Putin Signals Continuity With PM Mishustin’s Reappointment

President Vladimir Putin has nominated acting Prime Minister Mikhail Mishustin for reappointment, with Russian lawmakers widely expected to approve his candidacy later on Friday, an apparent signal of continuity as Moscow presses on with its full-scale war against Ukraine.

Mishustin, a low-profile technocrat who has steered Russia’s economy through a storm of Western sanctions and other wartime challenges, signed his resignation and dissolved his cabinet — as required by Russia’s Constitution — after Putin was sworn in for his fifth term on Tuesday. 

“President Vladimir Vladimirovich Putin has submitted Mikhail Vladimirovich Mishustin’s candidacy for the post of prime minister to the State Duma,” lower-house State Duma Speaker Vyacheslav Volodin announced early Friday.

“Today, lawmakers will make a responsible decision on behalf of their constituents on this issue,” he added.

Mishustin arrived at the State Duma around noon on Friday for talks with members of the five parties represented in Russia’s parliament. Senior lawmakers and their parties indicated that they plan to support the acting prime minister’s reappointment.

However, Communist Party leader Gennady Zyuganov announced after a meeting with Mishustin that his faction — which holds 57 out of the 450 Duma seats — would abstain from the voting.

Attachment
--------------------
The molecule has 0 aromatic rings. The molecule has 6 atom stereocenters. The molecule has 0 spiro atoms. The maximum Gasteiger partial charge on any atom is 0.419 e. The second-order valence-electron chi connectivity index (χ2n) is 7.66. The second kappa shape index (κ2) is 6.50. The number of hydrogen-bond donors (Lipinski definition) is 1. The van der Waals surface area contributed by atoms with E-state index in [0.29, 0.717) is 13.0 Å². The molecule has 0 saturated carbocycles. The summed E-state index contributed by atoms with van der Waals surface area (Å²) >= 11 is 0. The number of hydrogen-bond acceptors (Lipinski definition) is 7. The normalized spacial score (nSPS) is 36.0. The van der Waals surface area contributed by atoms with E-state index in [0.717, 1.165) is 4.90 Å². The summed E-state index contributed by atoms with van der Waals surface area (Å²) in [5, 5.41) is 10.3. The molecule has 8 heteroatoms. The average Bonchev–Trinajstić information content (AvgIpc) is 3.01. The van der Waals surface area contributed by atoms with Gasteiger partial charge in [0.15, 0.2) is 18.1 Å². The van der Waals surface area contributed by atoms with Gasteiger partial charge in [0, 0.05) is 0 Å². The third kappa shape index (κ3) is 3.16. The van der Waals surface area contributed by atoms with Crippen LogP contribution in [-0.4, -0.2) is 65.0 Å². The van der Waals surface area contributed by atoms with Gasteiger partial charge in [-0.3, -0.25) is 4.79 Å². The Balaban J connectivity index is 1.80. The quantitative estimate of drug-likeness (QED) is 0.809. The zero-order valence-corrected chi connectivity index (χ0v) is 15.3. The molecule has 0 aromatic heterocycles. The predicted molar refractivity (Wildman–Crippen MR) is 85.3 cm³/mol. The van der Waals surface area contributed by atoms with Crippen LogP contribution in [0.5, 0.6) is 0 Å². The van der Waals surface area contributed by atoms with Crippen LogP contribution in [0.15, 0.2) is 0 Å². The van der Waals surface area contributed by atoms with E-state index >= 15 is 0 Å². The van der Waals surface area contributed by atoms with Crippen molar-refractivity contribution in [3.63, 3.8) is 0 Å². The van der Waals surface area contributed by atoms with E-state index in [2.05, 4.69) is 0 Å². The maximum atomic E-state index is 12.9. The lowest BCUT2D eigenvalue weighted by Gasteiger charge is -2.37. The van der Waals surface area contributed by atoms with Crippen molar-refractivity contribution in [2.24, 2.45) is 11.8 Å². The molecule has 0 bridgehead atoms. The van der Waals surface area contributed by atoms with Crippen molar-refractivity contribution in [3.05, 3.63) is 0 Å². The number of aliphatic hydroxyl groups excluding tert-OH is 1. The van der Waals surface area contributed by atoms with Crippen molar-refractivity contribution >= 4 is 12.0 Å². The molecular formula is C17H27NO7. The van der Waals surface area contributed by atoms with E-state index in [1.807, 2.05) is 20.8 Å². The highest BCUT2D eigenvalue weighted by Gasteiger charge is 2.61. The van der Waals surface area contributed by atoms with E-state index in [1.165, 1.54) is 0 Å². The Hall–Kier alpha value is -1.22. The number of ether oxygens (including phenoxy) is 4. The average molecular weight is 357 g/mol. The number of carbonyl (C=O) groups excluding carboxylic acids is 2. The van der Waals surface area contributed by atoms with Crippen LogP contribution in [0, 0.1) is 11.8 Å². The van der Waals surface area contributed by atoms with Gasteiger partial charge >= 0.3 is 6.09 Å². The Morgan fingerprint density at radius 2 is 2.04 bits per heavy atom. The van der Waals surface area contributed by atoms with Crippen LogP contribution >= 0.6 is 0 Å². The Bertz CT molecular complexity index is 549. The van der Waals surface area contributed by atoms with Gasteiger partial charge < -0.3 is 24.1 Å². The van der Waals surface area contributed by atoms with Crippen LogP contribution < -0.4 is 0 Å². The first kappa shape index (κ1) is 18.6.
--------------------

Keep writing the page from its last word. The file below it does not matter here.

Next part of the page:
We do not believe the government has made the kind of progress in its work as we had hoped for,” an anonymous Communist Party member, who was present at Friday’s meeting, was quoted as saying by the Interfax news agency.

Telegram channels that position themselves as Kremlin insiders shared a timetable of Mishustin’s meetings with the five parliamentary parties, where only 20 minutes was allocated to each sit-down. Normally, consultations and interviews with prime minister candidates would take days.

Speaker Volodin said State Duma lawmakers plan to question Mishustin on demographics, “technological sovereignty,” and increasing Russia’s defense capability.

Analysts consider Mishustin’s reappointment as all but guaranteed, with Putin signaling continuity and approval of his wartime government’s domestic policy achievements.

In a pre-recorded meeting that was aired on state television as the acting prime minister met with lawmakers, Putin told Mishustin that he hoped the head of government would “be able to convince the State Duma deputies about the nominees for your deputies and federal ministers.”

“I want to assure you there will be no pause in the work of the government. We’ll continue our current work,” Mishustin told the Russian leader.

Putin replaced former Prime Minister Dmitry Medvedev in 2020 with the little-known former tax chief Mishustin as part of a wider push to jumpstart Russia’s economy and change the Russian Constitution. The constitutional amendments passed later that summer will allow the longtime Kremlin chief to remain in power until 2036.

Before being appointed prime minister, Mishustin served as the head of the Federal Tax Service for nearly a decade. He was also a member of the Presidential Council for Financial Market Development between 2011 and 2018.

Once appointed, the new head of government is expected to propose a cabinet of ministers for Putin’s and lawmakers’ approval. State media reports indicate there are no major reshuffles planned.

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